We are probably more responsive today than ever before, partly because we now have the tools to respond publicly to anyone or anything, and at any time we see fit. We can post, like, tweet, and retweet, and we are delighted to do so. We love to respond. No, we need to respond. Don’t we?
Sometimes a response is appropriate. Tragic and heartbreaking events happen, and seem to be happening at an increasing rate. It can be good and right for Christians to respond in a timely, grace-filled, and truthful manner. But our compulsion to respond runs much deeper than pivotal events in society and culture.
What drives this need to respond to even the smallest of things? What fuels our itchy tweeting fingers and twitching lips? What drives our desire to have the last word? Though we might talk ourselves into believing in our own rightness and therefore the right to defend ourselves, our need to respond more likely comes from our inflated ego and our continuing need to justify ourselves.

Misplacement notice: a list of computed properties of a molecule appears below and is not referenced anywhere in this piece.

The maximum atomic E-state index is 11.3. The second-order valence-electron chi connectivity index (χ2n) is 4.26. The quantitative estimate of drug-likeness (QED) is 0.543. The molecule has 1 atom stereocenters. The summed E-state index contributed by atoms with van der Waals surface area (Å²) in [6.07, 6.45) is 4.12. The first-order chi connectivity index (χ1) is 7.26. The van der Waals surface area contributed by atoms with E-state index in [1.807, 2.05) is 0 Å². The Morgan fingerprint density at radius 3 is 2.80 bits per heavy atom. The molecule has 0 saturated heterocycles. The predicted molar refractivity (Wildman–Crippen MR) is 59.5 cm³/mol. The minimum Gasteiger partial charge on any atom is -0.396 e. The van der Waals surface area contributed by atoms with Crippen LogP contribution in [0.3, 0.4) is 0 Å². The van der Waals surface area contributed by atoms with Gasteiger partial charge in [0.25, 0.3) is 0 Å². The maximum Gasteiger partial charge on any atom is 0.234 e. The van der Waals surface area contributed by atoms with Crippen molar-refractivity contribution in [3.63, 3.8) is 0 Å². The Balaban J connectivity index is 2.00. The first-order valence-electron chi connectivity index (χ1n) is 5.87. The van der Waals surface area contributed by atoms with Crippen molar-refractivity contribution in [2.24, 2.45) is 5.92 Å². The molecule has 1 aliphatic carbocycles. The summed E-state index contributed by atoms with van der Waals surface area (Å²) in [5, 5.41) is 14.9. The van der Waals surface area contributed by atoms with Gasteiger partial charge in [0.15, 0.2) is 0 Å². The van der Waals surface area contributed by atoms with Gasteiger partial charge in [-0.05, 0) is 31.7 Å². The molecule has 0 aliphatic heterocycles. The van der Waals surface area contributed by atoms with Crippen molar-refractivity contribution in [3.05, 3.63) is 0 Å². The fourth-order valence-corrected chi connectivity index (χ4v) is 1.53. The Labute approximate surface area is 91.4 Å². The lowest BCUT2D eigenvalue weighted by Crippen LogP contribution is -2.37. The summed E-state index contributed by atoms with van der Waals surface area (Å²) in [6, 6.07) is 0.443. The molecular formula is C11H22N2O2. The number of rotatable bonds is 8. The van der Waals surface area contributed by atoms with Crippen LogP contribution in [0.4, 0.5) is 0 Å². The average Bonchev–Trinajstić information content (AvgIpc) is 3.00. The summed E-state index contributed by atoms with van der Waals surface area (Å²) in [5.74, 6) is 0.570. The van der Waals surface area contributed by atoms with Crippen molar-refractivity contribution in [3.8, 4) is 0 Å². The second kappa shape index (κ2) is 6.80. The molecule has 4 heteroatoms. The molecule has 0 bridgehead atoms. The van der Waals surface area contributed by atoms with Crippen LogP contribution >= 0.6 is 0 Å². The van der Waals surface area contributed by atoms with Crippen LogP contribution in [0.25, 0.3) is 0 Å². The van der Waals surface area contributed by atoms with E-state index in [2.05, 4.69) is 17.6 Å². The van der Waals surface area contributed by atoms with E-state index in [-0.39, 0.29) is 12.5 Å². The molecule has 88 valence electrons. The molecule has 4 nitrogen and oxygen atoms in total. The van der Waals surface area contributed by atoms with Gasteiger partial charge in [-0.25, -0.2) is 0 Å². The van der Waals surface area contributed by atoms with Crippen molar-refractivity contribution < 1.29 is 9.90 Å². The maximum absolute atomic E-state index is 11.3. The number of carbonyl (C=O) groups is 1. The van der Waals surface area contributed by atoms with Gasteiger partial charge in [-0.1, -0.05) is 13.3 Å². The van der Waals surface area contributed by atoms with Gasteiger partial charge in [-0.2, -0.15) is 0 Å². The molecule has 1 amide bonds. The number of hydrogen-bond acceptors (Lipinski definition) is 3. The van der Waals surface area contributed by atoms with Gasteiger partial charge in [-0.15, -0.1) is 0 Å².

Our Felt Need to Respond
You know the feeling. Someone brings something against you — an accusation, a criticism, a rebuke. They do something, say something, or insinuate something, and you, in return, feel compelled to return fire. It’s a burning down deep in your gut. I must respond.
Unfortunately, when our response comes, it’s often part and parcel with what has just been dealt to us. If it was anger, we respond in anger. If criticism, we respond with criticism of our own. If accusation, we respond with defensiveness. Whatever the case, we respond in kind.